- Pro-choicers and the medical community, generally define pregnancy as beginning when the blastocyst becomes implanted in the inner wall of the uterus. This happens about 14 days after conception. Pregnancy can be detected shortly after this time by a urine test which can be purchased at any drug store. They detect the pregnancy hormone "beta hCG" in the woman's urine if she is pregnant, if the test is used in accordance with its instructions.
When emergency contraception (a.k.a. the morning after pill or EC) first became available, the mechanism by which it prevented pregnancy was unknown. There was speculation that it might:
- delay ovulation, and/or
- prevent conception, and/or
- prevent the blastocyst from implanting in the womb lining.
Most pro-choicers regarded it as a true contraceptive no matter which mechanism it used, because all three would prevent pregnancy -- according to their definition of the term "pregnancy." However, pro-lifers believed that if it prevented implantation, then it could be an abortifacient because they regard pregnancy as starting at conception. Further research showed that EC does not prevent implantation and may even improve the probability of implantation. However, many conservative information sources still refer to EC as an abortifacient or a potential abortifacient.
When does human personhood begin?
A human person may be defined as forms of human life that are granted civil rights, including the right to live.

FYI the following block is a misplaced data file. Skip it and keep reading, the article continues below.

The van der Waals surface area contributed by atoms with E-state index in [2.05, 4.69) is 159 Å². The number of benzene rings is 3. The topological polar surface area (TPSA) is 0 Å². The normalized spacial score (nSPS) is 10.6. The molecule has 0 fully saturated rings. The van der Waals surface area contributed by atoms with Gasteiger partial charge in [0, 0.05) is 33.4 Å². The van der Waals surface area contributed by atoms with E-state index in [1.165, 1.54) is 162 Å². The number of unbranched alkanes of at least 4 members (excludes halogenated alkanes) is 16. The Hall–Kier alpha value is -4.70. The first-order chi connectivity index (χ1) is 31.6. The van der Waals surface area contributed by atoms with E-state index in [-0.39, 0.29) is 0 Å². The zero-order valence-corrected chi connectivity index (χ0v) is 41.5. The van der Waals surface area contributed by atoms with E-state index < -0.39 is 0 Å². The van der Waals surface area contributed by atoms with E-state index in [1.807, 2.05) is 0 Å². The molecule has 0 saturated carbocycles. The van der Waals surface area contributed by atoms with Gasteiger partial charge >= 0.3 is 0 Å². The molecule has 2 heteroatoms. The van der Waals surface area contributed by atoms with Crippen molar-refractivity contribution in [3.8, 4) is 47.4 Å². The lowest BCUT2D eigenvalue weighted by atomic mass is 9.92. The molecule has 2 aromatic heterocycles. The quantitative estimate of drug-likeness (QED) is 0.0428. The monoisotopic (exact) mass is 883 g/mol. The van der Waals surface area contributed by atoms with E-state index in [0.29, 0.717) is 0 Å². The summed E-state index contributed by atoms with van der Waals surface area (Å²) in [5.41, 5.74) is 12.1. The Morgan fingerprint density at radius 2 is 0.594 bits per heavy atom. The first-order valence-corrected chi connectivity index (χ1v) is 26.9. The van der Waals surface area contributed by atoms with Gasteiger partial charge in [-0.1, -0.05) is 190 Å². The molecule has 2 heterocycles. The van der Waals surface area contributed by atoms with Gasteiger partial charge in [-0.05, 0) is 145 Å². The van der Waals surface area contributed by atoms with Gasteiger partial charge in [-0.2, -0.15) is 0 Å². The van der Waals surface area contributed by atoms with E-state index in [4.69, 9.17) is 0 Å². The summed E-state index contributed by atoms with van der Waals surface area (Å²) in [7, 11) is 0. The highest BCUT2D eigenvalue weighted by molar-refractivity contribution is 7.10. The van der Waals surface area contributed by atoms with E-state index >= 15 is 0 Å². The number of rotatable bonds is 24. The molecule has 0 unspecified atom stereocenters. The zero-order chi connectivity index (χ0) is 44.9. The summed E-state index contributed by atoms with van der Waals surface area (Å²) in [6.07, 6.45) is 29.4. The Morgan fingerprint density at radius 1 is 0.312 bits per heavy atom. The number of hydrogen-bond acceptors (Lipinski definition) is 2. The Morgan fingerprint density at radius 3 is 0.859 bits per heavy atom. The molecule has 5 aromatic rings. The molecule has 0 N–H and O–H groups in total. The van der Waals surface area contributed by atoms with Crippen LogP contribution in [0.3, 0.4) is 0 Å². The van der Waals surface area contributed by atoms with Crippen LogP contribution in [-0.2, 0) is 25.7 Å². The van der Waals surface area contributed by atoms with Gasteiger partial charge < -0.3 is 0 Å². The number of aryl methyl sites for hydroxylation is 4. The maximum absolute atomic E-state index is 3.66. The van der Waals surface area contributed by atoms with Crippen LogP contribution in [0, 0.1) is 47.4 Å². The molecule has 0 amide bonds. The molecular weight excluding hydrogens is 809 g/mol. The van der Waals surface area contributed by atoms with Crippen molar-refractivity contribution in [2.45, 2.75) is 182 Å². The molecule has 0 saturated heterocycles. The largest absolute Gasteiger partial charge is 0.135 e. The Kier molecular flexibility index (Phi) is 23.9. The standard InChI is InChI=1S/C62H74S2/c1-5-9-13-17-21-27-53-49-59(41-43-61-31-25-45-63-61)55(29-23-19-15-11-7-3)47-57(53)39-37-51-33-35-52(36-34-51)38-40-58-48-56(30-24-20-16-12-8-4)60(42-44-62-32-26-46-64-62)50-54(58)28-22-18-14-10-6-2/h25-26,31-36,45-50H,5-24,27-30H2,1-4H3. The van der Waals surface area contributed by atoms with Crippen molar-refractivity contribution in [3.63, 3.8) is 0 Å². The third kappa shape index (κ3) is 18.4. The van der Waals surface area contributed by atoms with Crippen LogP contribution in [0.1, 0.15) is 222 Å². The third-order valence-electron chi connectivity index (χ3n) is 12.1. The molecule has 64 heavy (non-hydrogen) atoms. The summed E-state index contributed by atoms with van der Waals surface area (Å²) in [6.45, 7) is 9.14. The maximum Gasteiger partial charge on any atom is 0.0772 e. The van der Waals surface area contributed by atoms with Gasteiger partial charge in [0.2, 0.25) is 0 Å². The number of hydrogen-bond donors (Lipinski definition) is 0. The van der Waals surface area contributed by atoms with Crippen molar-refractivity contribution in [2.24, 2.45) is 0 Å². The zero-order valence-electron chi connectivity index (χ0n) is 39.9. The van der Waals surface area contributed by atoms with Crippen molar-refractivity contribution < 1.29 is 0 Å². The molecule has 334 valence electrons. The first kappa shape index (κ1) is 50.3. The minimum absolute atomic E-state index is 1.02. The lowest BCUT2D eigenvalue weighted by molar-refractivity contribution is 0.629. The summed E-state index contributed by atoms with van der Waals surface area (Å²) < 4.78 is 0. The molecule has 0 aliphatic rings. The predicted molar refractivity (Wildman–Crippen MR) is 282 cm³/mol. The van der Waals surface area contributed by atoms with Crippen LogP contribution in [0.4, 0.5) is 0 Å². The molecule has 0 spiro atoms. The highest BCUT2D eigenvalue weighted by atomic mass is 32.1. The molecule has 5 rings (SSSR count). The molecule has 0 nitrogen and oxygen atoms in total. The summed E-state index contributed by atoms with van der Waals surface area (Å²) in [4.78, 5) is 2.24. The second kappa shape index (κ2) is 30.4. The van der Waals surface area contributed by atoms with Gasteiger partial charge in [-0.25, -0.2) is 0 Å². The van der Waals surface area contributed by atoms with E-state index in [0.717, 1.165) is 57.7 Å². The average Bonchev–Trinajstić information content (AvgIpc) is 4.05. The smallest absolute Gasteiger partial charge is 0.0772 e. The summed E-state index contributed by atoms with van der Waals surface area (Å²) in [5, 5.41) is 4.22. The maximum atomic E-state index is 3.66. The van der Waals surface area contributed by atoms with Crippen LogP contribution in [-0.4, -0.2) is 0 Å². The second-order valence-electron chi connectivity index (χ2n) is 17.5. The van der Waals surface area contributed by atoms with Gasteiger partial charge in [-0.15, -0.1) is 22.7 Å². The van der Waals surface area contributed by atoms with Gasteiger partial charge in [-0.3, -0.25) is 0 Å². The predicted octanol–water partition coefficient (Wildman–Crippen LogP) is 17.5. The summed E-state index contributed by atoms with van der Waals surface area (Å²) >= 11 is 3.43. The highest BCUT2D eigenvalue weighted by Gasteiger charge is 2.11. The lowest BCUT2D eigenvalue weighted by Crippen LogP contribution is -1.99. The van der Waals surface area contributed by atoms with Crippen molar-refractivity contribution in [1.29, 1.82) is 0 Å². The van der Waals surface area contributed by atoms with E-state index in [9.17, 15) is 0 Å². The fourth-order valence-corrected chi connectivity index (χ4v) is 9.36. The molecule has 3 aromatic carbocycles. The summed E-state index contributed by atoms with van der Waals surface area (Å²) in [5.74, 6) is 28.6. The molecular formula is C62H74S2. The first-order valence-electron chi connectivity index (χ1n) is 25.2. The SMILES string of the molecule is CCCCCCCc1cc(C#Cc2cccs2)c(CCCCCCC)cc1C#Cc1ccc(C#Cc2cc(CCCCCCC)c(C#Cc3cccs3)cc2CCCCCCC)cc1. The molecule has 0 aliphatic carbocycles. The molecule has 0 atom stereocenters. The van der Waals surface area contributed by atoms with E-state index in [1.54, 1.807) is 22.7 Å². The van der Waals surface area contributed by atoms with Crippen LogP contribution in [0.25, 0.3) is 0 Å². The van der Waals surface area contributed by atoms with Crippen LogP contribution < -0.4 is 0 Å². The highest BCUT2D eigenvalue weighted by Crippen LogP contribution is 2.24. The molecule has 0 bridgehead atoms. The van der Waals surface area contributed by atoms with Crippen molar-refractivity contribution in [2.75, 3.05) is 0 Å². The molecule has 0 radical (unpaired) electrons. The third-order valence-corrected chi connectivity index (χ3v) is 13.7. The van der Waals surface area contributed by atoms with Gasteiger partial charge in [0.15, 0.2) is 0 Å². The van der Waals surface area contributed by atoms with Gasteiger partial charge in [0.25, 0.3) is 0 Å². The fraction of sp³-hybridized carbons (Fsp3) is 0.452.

People have very different opinions about the point at which human life becomes a
human person. Some aboriginal communities consider a newborn as only becoming a person after she or he is given a name. Otherwise, there is a near consensus that a newborn is a human person.
However, people disagree about whether a human life -- in the form of a zygote, pre-embryo, embryo, or fetus is also a human person.
This lack of a consensus is the main point of disagreement that causes conflicts over abortion
access. Sadly, there are few, if any, attempts to resolve the matter through dialogue.
There are two basic positions about when human personhood begins:
It is important to realize that both the pro-life, anti-abortion and pro-choice
positions cover a range of individual beliefs and advocacy. Most of what the media imply are wrong:
there is no single pro-life
position and no single pro-choice position.
Essentially all other web sites reflect the position of the webmaster or sponsoring agency. This web site is different. We attempt to present a balanced picture of all
aspects of, and all views on, abortion.
Because of this, you will probably find some parts
of our essays in error, even as you will affirm the accuracy of other parts.
Web sites on the Internet that discuss abortion are
frequently either strongly pro-life/anti-abortion or pro-choice/favoring abortion access. Some are seriously lacking in
objectivity and accuracy. Some distort data; still others ignore information that
contradicts their views.
This web site is maintained by an multi faith group. Our staff